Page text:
ALPHA Closes in on Antimatter
What matter and antimatter might look like
annihilating one another. Credit: NASA/CXC/M. Weiss
We live in a universe made of matter. But at the
moment of the Big Bang, matter and antimatter existed in equal
amounts. That antimatter has all but disappeared suggests that
nature, for some reason, has a strong preference for matter.
Physicists want to know why matter has replaced its antimatter
twin, and this week the ALPHA collaboration at CERN got a step
closer to unraveling the mystery.
ALPHA, an international collaborative experiment
established in 2005, was designed to trap and measure
antihydrogen particles with a specially designed experiment.
It’s picking up where its antimatter-searching predecessor,
ATHENA, left off. The focus is on antihydrogen because hydrogen
is the most prevalent element in the universe and its structure
is extremely well known to scientists.
Each hydrogen atom has one electron orbiting its
nucleus. Firing light at the atoms excites the electron, causing
it to jump into an orbit further away from the nucleus before it
relaxes and returns to its resting orbit emitting light in the
process. The frequency distribution of this emitted light is
known; it has been precisely measured and, in our universe made
of matter, is unique to hydrogen.
An illustration of
hydrogen and antihydrogen. Credit: USAF
Basic physics dictates that hydrogen’s antimatter
twin, antihydrogen, should be equally recognizable by having an
identical spectrum. That is, if everything we know about
particle physics is right. Capturing and measuring
antihydrogen’s spectrum is the main goal of the ALPHA group.
ALPHA has taken the first modest measurements of
antihydrogen. In the ALPHA apparatus, antihydrogen is trapped by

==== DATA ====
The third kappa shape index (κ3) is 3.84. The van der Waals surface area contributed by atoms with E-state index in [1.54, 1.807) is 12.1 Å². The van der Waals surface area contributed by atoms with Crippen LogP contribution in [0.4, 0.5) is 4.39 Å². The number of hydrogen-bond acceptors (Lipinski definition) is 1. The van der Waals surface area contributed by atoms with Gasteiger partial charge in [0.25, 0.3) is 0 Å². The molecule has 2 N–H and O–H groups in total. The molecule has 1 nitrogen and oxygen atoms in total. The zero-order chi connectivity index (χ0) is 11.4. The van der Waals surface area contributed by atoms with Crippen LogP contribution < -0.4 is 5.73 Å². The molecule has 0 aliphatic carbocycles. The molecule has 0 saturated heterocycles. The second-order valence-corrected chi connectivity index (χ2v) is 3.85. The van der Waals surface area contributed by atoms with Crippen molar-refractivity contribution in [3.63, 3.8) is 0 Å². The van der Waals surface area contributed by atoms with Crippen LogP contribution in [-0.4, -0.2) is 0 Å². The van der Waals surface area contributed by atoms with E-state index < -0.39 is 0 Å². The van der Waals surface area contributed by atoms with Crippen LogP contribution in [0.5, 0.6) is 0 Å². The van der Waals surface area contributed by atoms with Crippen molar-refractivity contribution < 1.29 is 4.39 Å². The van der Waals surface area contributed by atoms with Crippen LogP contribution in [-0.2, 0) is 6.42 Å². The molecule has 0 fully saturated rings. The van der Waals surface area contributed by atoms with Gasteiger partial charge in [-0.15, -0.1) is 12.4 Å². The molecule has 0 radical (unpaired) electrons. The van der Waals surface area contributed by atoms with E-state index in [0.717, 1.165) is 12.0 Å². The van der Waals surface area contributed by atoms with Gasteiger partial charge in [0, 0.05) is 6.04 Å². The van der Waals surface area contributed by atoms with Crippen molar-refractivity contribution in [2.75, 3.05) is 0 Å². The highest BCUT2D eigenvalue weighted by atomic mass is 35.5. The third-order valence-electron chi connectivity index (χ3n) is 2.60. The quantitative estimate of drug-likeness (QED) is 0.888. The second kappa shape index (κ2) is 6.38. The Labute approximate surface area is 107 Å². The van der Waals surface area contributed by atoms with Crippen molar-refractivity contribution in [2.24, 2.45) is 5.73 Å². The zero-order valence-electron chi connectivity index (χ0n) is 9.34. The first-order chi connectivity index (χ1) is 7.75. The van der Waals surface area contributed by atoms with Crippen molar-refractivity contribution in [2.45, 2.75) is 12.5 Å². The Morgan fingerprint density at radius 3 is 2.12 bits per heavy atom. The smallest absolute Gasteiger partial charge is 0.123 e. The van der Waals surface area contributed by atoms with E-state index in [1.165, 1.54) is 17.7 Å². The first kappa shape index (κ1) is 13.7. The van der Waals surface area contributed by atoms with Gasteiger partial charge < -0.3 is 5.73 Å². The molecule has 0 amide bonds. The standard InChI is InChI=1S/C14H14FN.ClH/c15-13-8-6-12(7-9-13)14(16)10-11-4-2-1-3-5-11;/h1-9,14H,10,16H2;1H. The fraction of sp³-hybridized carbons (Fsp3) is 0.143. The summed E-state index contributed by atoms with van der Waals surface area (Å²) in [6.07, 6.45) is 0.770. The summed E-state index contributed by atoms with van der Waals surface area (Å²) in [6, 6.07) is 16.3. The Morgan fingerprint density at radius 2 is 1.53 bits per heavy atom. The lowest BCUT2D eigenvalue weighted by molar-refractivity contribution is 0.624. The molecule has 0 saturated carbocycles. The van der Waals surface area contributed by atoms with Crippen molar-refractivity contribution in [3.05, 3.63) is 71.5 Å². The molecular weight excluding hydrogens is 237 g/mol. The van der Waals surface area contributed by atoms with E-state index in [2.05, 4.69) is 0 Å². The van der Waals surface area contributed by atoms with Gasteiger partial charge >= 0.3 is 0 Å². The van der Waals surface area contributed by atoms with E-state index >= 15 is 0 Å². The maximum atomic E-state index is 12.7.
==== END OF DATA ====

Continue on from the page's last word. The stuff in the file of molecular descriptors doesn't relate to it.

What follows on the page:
an arrangement of magnets that
affect the magnetic field of the atoms. Microwaves tuned to a
specific frequency aimed on these antihydrogen atoms flips their
magnetic orientation, liberating them. The freed antihydrogen
meets hydrogen as it escapes and the two annihilate one another,
leaving a well known pattern in particle detectors surrounding
The apparatus captured evidence of the electron
jumping orbits in an antihydrogen atom after microwave radiation
changed its internal state. The result further proves the
validity of ALPHA’s approach, demonstrating that the apparatus
has enough control and sensitivity to successfully carry out the
experiment it was designed for. In the future, ALPHA will focus
on improving the precision of its microwave measurements to
uncover the antihydrogen spectrum using lasers.
The exciting results were hard to come by as
antihydrogen does not exist in nature. It’s made in the ALPHA
apparatus from antiprotons that are themselves made in the
Antiproton Decelerator and positrons from a radioactive source.
And it has to have a low enough energy level to stay trapped for
measurements. But it’s working, and it just might give
physicists the key they need to understand the mystery of the
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